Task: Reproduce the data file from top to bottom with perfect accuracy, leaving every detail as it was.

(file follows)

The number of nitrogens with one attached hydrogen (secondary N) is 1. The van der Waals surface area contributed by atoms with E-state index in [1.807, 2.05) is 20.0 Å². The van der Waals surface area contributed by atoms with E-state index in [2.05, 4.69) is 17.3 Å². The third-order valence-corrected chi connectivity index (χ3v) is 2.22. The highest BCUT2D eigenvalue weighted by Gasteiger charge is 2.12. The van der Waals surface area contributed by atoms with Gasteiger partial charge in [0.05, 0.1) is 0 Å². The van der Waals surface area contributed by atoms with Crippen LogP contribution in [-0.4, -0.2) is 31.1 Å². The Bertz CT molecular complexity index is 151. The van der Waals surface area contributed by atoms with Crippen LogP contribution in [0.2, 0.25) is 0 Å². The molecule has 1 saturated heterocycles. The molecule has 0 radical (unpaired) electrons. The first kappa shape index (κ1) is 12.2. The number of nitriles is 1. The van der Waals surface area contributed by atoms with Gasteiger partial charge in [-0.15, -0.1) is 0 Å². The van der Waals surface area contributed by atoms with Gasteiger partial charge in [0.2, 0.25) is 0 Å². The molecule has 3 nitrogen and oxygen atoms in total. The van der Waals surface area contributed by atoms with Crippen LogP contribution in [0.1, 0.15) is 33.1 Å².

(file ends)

The number of nitrogens with one attached hydrogen (secondary N) is 1. The van der Waals surface area contributed by atoms with E-state index in [1.807, 2.05) is 20.0 Å². The van der Waals surface area contributed by atoms with E-state index in [2.05, 4.69) is 17.3 Å². The third-order valence-corrected chi connectivity index (χ3v) is 2.22. The highest BCUT2D eigenvalue weighted by Gasteiger charge is 2.12. The van der Waals surface area contributed by atoms with Gasteiger partial charge in [0.05, 0.1) is 0 Å². The van der Waals surface area contributed by atoms with Crippen LogP contribution in [-0.4, -0.2) is 31.1 Å². The Bertz CT molecular complexity index is 151. The van der Waals surface area contributed by atoms with Crippen LogP contribution in [0.2, 0.25) is 0 Å². The molecule has 1 saturated heterocycles. The molecule has 0 radical (unpaired) electrons. The first kappa shape index (κ1) is 12.2. The number of nitriles is 1. The van der Waals surface area contributed by atoms with Gasteiger partial charge in [-0.15, -0.1) is 0 Å². The van der Waals surface area contributed by atoms with Gasteiger partial charge in [0.2, 0.25) is 0 Å². The molecule has 3 nitrogen and oxygen atoms in total. The van der Waals surface area contributed by atoms with Crippen LogP contribution in [0.1, 0.15) is 33.1 Å².